Endangered apes reveal roots of human language

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Young bonobo
A young bonobo ape, a primate unique to Congo and humankind's closest relative, clings to its mother at Lola Ya Bonobo sanctuary just outside the capital Kinshasa, October 31, 2006. Scientifically named Pan paniscus, but more commonly known as pygmy chimpanzees, bonobos share 98.4% of their genetic make-up with humans and are at risk of extinction due to more than a decade of conflict in Central Africa. Reuters

The goal to find the origin of human language could be cleared in the latest study that explored the roots of primate lineage into our language. Researchers have found that wild bonobos are able to vocalise in a similar manner to human infants that may tell more about the evolution of human speech.

According to a study published in the journal PeerJ, the researchers explored how young bonobos, man’s closest living relatives, does peeping, similar to the burbling of human infants before they form words. Human infants  produce vocalisations in a wide range of emotional states and situations. The researchers said the animals also have vocalisations that are usually made in relatively narrow behavioural contexts linked to emotional states such as to express aggressive motivation or to warn about potential predators.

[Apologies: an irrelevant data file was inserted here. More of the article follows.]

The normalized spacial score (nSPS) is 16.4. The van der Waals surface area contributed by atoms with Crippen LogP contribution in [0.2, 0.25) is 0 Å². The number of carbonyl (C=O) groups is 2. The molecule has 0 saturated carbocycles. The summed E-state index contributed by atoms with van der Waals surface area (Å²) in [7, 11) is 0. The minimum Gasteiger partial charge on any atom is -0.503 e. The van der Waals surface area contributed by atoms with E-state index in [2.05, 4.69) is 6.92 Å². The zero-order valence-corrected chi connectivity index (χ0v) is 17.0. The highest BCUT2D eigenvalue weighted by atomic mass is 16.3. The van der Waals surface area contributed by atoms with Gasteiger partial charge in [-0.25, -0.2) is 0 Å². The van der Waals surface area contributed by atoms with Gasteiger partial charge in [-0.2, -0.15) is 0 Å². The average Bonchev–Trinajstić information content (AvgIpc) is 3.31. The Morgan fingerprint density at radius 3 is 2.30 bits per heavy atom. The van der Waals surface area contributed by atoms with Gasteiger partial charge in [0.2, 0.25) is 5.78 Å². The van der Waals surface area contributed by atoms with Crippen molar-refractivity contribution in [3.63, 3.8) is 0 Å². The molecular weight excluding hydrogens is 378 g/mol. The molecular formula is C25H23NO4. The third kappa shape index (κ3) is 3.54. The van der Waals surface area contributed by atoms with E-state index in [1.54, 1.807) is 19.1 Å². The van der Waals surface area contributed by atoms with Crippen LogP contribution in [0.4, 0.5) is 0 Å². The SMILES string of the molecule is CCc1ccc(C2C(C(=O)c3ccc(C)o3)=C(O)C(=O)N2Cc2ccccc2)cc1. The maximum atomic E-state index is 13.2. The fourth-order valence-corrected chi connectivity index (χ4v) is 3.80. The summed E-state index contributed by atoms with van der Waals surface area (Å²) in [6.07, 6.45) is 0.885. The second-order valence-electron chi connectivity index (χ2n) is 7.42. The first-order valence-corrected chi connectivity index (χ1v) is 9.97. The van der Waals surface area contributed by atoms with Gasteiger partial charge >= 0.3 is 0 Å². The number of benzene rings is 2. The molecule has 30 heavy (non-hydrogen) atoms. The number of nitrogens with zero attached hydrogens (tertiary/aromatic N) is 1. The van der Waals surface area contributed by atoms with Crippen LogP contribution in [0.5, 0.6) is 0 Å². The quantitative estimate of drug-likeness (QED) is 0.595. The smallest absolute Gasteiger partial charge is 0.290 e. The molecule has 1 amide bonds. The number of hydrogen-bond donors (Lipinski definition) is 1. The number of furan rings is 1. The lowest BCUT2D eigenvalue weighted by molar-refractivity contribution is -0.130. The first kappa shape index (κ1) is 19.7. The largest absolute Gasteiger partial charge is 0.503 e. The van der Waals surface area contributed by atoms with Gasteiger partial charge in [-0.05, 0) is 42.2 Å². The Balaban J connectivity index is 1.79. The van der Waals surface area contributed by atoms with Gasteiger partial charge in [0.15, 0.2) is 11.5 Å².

The ability to make vocalisations in certain emotional states is considered one of the factors required for the development of language, according to researchers. Such vocal flexibility is "an important transition toward what we see in human speech," study leader Zanna Clay, a psychologist at the University of Birmingham in the United Kingdom, said.

Vocal flexibility is already “present in our common ancestor, before humans diverged from the rest of the great apes" about seven to eight million years ago, Clay stated. Bonobos use peeping in several contexts, including eating, communicating danger and resting, possibly related to humans exhibiting  “functional flexibility” when vocalising in a variety of situations.

The type of functional flexibility they observed in bonobos could represent an important evolutionary transition from functionally fixed animal vocalisations towards flexible human vocalisations, which seems to have appeared in the shared common ancestor between humans and great apes, researchers said.

In addition, the study suggests against the current models in human language that  human speech may not be unique among primates in their ability to produce functionally flexible vocalisations. Researchers said the “peep” calls of wild bonobos may represent a somewhat intermediate stage between functionally fixed, as seen in most primate vocalisations, and functionally flexible signals, as seen in most human vocalisations.

However, the findings require more research "on our great ape relatives before we can make conclusions about human uniqueness. The more we look, the more continuity we find among animals and humans," Clay noted.

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